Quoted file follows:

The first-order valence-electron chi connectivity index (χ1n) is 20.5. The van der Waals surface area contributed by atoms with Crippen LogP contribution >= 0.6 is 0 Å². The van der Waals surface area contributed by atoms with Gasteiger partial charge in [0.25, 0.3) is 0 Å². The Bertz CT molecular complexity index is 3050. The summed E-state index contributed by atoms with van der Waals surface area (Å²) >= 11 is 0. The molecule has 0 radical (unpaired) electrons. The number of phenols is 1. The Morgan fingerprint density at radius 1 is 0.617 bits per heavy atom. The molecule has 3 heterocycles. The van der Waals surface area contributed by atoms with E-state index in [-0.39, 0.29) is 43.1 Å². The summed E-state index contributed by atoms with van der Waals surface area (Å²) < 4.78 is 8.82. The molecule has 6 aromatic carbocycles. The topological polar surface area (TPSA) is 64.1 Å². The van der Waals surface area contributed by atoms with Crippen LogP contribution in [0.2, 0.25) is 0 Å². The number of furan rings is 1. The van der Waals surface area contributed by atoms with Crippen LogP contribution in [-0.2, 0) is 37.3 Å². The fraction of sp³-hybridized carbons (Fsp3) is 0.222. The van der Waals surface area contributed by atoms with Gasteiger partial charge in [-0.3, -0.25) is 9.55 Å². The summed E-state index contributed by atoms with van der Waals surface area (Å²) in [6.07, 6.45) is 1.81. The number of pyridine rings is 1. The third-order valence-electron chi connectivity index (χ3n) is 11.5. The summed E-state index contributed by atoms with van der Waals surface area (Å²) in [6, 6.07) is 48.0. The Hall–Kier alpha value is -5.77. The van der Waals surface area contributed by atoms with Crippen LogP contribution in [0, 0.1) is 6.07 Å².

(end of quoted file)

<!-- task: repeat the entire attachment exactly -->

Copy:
The first-order valence-electron chi connectivity index (χ1n) is 20.5. The van der Waals surface area contributed by atoms with Crippen LogP contribution >= 0.6 is 0 Å². The van der Waals surface area contributed by atoms with Gasteiger partial charge in [0.25, 0.3) is 0 Å². The Bertz CT molecular complexity index is 3050. The summed E-state index contributed by atoms with van der Waals surface area (Å²) >= 11 is 0. The molecule has 0 radical (unpaired) electrons. The number of phenols is 1. The Morgan fingerprint density at radius 1 is 0.617 bits per heavy atom. The molecule has 3 heterocycles. The van der Waals surface area contributed by atoms with E-state index in [-0.39, 0.29) is 43.1 Å². The summed E-state index contributed by atoms with van der Waals surface area (Å²) < 4.78 is 8.82. The molecule has 6 aromatic carbocycles. The topological polar surface area (TPSA) is 64.1 Å². The van der Waals surface area contributed by atoms with Crippen LogP contribution in [0.2, 0.25) is 0 Å². The number of furan rings is 1. The van der Waals surface area contributed by atoms with Crippen LogP contribution in [-0.2, 0) is 37.3 Å². The fraction of sp³-hybridized carbons (Fsp3) is 0.222. The van der Waals surface area contributed by atoms with Gasteiger partial charge in [-0.3, -0.25) is 9.55 Å². The summed E-state index contributed by atoms with van der Waals surface area (Å²) in [6.07, 6.45) is 1.81. The number of pyridine rings is 1. The third-order valence-electron chi connectivity index (χ3n) is 11.5. The summed E-state index contributed by atoms with van der Waals surface area (Å²) in [6, 6.07) is 48.0. The Hall–Kier alpha value is -5.77. The van der Waals surface area contributed by atoms with Crippen LogP contribution in [0, 0.1) is 6.07 Å².